Addiction specialists are physicians who have undergone extensive training in the study, diagnosis, treatment and management of all types of addiction - whether to substances, behaviors or activities.

Watch an Overview of Addiction Medicine

About Addiction Medicine

Addiction medicine attempts to assuage the societal and public health burdens created by addictions to alcohol, tobacco, and other substances, as well as activities and behaviors. This area of medicine commonly converges with other medical specialties as a result of its comprehensive nature of care. An addiction specialist (may also be referred to as an addiction medicine physician or addiction doctor) administers addiction-specific medical care to those suffering from addictions and addiction-related conditions and/or disorders. Addiction doctors are also trained to care for and treat family members whose lives have been personally affected by addiction.

Addiction medicine physicians may come from a wide variety of medical backgrounds including internal medicine, psychology and family medicine, among others. When treating patients suffering from addiction, these specialists will first focus on properly diagnosing the patient, which may include both physical and psychological examinations to determine the extent of the patient’s condition(s). When physically examining a patient, addiction specialists will often take blood and urine samples in addition to a comprehensive physical exam. During a psychological examination, the specialist will attempt to understand and document any psychological factors that may have contributed to the onset and continuation of the addiction.

By identifying both physical and psychological factors and complications, the specialist will be able to provide a patient-specific rehabilitation and treatment plan for recovery. The specialty of addiction medicine commonly encompasses certain medical processes or treatments, which include but are not limited to: rehabilitation, detoxification, harm-reduction, short term therapy, long term therapy (to prevent relapse), halfway house supervision and withdrawal treatments, among others. Common reasons for treatment by addiction medicine specialists/physicians include addictions to substances such as nicotine (primarily tobacco), alcohol, and both legal and illegal substances and narcotics.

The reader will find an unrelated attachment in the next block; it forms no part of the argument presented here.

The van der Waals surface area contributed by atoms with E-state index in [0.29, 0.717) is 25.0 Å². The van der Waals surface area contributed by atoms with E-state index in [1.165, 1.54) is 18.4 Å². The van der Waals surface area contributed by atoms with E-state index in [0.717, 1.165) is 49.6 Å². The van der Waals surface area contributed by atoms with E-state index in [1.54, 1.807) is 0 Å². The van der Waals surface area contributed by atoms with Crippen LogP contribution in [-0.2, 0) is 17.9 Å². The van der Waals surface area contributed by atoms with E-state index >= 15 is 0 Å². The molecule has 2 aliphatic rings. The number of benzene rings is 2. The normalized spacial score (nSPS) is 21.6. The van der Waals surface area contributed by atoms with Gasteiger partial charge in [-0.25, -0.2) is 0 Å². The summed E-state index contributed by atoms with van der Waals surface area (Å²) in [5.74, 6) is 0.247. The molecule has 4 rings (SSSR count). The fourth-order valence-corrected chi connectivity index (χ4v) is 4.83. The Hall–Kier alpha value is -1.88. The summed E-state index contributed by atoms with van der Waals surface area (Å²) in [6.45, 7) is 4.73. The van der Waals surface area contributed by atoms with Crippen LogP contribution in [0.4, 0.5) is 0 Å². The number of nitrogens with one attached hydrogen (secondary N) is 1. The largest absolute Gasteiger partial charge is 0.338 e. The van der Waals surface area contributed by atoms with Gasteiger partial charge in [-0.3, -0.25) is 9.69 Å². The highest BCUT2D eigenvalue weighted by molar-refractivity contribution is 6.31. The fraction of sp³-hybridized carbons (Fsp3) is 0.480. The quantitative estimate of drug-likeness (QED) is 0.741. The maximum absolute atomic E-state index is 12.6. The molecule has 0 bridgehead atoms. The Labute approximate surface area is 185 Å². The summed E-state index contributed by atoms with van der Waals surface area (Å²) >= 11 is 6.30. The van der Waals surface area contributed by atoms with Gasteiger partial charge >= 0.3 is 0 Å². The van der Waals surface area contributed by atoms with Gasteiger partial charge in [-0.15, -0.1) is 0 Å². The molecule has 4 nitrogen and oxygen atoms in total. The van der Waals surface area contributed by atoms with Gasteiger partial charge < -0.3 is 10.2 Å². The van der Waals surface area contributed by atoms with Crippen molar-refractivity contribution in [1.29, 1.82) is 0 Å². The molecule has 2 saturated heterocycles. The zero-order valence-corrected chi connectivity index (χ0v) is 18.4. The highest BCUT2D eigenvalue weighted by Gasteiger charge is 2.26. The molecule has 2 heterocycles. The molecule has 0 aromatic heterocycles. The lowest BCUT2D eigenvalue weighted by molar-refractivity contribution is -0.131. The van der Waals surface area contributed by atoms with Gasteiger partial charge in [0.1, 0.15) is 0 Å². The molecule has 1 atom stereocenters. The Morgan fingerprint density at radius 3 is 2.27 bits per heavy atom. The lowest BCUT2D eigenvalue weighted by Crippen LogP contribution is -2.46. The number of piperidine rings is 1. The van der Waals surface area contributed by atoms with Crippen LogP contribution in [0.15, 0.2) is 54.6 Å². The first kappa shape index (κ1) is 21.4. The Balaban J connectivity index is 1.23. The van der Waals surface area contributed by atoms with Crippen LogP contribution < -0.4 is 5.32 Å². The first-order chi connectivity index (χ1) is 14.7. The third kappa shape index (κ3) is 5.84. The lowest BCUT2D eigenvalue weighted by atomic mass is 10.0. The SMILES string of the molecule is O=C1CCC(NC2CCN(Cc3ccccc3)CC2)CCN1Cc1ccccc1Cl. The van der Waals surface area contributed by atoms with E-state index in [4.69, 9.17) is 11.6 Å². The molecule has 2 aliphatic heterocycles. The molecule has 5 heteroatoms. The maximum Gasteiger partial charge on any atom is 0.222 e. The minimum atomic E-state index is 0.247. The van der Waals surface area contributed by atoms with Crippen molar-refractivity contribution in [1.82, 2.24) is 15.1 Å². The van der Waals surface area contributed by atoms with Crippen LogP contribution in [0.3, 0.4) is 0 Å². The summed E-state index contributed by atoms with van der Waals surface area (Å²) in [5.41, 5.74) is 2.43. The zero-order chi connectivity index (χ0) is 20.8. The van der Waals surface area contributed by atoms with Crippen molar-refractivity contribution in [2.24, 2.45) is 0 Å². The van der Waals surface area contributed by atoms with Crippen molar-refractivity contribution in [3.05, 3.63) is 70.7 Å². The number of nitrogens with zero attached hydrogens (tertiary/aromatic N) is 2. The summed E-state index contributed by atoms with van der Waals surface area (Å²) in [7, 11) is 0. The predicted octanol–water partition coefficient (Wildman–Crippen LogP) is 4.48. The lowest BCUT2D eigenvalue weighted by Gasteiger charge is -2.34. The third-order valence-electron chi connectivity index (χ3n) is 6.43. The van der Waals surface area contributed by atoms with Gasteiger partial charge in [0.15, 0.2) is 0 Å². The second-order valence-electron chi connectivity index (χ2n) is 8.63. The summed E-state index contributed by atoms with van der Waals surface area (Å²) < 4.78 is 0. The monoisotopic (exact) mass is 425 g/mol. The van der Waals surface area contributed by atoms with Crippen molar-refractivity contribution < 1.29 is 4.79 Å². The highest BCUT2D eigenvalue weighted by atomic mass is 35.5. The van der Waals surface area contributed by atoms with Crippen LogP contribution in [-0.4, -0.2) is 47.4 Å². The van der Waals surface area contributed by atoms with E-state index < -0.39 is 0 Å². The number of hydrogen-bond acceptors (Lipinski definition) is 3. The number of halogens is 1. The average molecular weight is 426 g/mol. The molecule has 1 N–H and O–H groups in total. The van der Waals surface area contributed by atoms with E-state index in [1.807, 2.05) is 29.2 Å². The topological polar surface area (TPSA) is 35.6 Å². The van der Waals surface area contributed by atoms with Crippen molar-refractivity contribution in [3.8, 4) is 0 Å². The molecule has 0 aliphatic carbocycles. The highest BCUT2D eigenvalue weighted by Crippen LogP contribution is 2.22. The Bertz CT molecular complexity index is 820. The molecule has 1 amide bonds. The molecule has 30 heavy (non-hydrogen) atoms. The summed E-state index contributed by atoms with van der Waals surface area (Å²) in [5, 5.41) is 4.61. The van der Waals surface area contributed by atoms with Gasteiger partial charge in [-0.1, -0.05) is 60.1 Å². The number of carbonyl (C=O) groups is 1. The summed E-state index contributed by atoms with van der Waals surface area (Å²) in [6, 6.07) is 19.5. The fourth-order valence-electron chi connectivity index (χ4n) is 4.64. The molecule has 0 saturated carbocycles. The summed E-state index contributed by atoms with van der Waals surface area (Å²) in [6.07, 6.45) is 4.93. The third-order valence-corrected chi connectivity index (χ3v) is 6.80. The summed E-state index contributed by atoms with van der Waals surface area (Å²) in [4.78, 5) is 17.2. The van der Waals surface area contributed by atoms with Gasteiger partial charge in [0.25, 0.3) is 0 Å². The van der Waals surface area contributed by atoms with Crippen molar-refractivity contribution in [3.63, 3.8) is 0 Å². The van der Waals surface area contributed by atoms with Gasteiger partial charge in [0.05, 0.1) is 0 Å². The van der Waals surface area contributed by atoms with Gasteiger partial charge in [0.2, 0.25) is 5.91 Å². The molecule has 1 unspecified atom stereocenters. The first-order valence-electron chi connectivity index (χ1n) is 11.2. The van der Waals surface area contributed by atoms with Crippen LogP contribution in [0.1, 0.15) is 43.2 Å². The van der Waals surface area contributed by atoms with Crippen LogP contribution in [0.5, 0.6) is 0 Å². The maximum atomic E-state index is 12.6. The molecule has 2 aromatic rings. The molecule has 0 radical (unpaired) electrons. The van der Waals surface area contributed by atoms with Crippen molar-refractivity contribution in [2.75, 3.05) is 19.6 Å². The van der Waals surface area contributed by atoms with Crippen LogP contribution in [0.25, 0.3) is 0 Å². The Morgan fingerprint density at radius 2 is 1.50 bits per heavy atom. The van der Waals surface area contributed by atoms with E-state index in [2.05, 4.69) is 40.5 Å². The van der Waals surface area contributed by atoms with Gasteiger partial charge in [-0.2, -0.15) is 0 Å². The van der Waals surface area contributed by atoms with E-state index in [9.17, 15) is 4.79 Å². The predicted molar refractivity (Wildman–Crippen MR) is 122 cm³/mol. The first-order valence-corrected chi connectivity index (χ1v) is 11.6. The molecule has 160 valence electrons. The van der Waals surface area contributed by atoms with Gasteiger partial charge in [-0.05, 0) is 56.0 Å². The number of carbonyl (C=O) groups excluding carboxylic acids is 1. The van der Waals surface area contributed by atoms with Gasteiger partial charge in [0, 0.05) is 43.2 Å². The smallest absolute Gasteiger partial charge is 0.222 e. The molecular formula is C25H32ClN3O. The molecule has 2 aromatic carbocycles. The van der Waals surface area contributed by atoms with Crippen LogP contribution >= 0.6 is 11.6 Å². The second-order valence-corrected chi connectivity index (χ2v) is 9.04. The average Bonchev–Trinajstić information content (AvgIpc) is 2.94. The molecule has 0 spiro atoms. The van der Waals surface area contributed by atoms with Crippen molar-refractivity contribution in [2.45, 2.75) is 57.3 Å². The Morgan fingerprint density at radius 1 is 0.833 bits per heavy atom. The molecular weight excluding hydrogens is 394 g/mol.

Addiction Medicine Education & Training

Addiction medicine physicians are typically trained across a wide gamut of preventative, evaluative and treatment measures throughout various medical settings (such as ambulatory, acute and psychiatric care settings, among others). Educational and training requirements for this medical specialty vary throughout the country, as each state has its own licensing process. Physicians that practice addiction medicine have earned medical degrees (MD or DO) and typically specialize in mental health, psychiatry and/or psychology. The most popular path toward practice in this area of medicine has been psychiatry, with a subspecialty focus on addiction medicine. In July 2011, the first residency programs for addiction medicine gained national accreditation.

In a milestone for addiction medicine, the first group of medical students subsequently began their residencies, which are officially accredited by the American Board of Psychiatry and Neurology (ABPN).

Physicians are encouraged to voluntarily seek board certification from the ABPN which is separate from any state licensure requirements. Board certification from the ABPN illustrates that the physician has received the proper education and experience to provide patients with preventative, diagnostic, interventional and treatment services. Certification from ABPN also represents that the physician undergoes sufficient continuing education to practice in the field of addiction medicine.